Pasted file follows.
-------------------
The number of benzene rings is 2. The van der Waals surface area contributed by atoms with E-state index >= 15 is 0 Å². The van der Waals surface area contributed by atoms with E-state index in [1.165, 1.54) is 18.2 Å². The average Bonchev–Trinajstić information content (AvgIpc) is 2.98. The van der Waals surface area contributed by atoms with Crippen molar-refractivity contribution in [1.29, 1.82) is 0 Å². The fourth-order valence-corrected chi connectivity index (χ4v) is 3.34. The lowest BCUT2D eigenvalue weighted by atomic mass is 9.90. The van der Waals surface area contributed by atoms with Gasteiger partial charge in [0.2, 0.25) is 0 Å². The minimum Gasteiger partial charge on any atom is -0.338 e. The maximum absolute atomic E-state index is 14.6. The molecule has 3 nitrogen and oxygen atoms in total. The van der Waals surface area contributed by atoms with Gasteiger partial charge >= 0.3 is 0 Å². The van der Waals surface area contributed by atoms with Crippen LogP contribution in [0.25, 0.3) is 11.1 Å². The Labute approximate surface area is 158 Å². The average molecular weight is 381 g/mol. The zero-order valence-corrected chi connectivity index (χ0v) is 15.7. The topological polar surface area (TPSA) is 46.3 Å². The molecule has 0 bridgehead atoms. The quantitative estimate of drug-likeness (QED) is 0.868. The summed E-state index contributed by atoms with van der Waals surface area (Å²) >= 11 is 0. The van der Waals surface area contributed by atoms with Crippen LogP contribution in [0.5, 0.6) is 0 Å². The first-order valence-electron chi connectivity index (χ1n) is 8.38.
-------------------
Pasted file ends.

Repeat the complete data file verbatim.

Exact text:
The number of benzene rings is 2. The van der Waals surface area contributed by atoms with E-state index >= 15 is 0 Å². The van der Waals surface area contributed by atoms with E-state index in [1.165, 1.54) is 18.2 Å². The average Bonchev–Trinajstić information content (AvgIpc) is 2.98. The van der Waals surface area contributed by atoms with Crippen molar-refractivity contribution in [1.29, 1.82) is 0 Å². The fourth-order valence-corrected chi connectivity index (χ4v) is 3.34. The lowest BCUT2D eigenvalue weighted by atomic mass is 9.90. The van der Waals surface area contributed by atoms with Gasteiger partial charge in [0.2, 0.25) is 0 Å². The minimum Gasteiger partial charge on any atom is -0.338 e. The maximum absolute atomic E-state index is 14.6. The molecule has 3 nitrogen and oxygen atoms in total. The van der Waals surface area contributed by atoms with Gasteiger partial charge >= 0.3 is 0 Å². The van der Waals surface area contributed by atoms with Crippen LogP contribution in [0.25, 0.3) is 11.1 Å². The Labute approximate surface area is 158 Å². The average molecular weight is 381 g/mol. The zero-order valence-corrected chi connectivity index (χ0v) is 15.7. The topological polar surface area (TPSA) is 46.3 Å². The molecule has 0 bridgehead atoms. The quantitative estimate of drug-likeness (QED) is 0.868. The summed E-state index contributed by atoms with van der Waals surface area (Å²) >= 11 is 0. The van der Waals surface area contributed by atoms with Crippen LogP contribution in [0.5, 0.6) is 0 Å². The first-order valence-electron chi connectivity index (χ1n) is 8.38.